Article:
Monday, August 21, 2006

The Story of Emily Grace

Tuesday, August 15th I felt the first contraction. My last appointment with the midwives had found me almost 2 cm dilated and about 50% effaced. I’d since gotten some acupuncture to increase the natural oxytocin levels in my body, and started taking blue and black cohosh to help with effacement. I’d been having fairly strong Braxton Hicks contractions for weeks and was beginning to doubt that I would even remember what a ‘real’ contraction felt like. But on that Tuesday morning I realized that the characteristics of the contractions had changed. These were achy, involved my belly, abdomen and my back… they weren’t strong, but they were actual contractions.

I held off telling my husband for most of the day. He was likely tired of me describing the exact feeling of the Braxton Hicks contractions and discussing the differences between them and ‘real’ ones. Plus, I had to go to the mall to get my hair and make-up done for some head shots for the CBC Country Canada contract! (Priorities people!) I also dropped my son off at my mother's, “just in case”.

By 1 am on Wednesday morning, the contractions were 5-6 minutes apart. But they were not nearly strong enough. However they were gaining in strength and I woke my husband and phoned my midwife, Diane, around 4 am, knowing she would have an hours drive to get to me. She could tell that I was not close enough for her to speed, but that I was having contractions. When she arrived she assessed me, the baby and checked me again. I was still 2 cm but this time the cervix was very stretchy and almost 75% effaced. She declared me “in labour”… BUT in the very early stages. This was starting to become very familiar as I’d had contractions for two days like this with my son. The baby was still posterior. This meant one thing: back labour was in my future if I didn’t get her turned.

During the day on Wednesday we went to the mall to walk around and I tried to get a little bit of rest in the evening. My son stayed another night at my mother’s house.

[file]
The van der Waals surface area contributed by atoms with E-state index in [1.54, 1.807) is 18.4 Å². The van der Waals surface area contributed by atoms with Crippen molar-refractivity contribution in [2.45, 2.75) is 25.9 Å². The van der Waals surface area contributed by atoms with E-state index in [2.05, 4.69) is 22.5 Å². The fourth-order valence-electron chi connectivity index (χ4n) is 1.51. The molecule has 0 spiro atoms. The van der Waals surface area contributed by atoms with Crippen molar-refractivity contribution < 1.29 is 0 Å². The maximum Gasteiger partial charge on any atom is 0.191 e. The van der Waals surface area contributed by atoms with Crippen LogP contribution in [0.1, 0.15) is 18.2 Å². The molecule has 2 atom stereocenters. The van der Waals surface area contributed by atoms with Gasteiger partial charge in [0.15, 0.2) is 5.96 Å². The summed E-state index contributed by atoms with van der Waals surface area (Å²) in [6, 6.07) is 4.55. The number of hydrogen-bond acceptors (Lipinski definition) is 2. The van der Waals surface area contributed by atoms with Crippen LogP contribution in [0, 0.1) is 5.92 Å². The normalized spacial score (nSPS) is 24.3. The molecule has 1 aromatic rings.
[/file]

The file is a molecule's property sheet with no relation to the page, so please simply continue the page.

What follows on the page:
By the time I was in the shower at 2 am on Thursday morning, I knew that it was getting close. When you need a hot shower to cope with the contractions… they are good contractions. I woke my husband again and called Diane. This time she could tell that they were more serious than the last contractions.

She arrived around 3 am and assessed me and the baby again. She checked me and declared me 5-6 cm and pretty much effaced, which was wonderful news! However, the baby was still posterior, as she’d been for the last couple of days. Diane wanted to map the baby’s head, meaning that she would feel for the lines on the baby’s head that say exactly which direction she’s facing… just as she began, I started to say “be careful, that’s how…” and before I could say “the water broke last time”… the water broke. Right on cue. And, just like my last birth, there was some meconium in the water. No biggie.

I laughed, but I knew that this indicated things were going to get tougher… last time I’d been over 9 cm when the water broke. This time I had 3 more cm to go. And now we’d determined definitively that she was posterior, so I was instructed to begin walking the stairs in my house. With each contraction I had to do a lunge over a couple of stairs. Not so much fun. But I managed to do it for half an hour, she seemed to make a quarter turn in there during that time because her back was now on my right side. I noticed a distinct change in the contractions – almost as though there was a baby’s head right on my cervix. Because of course there was – once that water broke, Emily lost her little cushion of water that held her up off of my cervix. I asked Diane if we could please go to the hospital (we’d planned a hospital birth, so this was in the plan) as the last time I entered the transition phase shortly after the water broke.

As my midwives have privileges at all the hospitals in town, we were able to choose the best room we could find. After calling to check availability, we chose a room at a hospital 20 minutes away that had a big bathtub. They were concerned because they only had one labour room left, and no post partum rooms. However I was to be a direct discharge, so I wasn’t going to need a post partum room – the post partum room would be my own room at home.

The drive in was not very comfortable. I think my one and only swear word may have been uttered in transit. I alternated between kneeling on all fours with my head wedged between my husband and his seat… and sitting back in the seat with the seat-heater on high.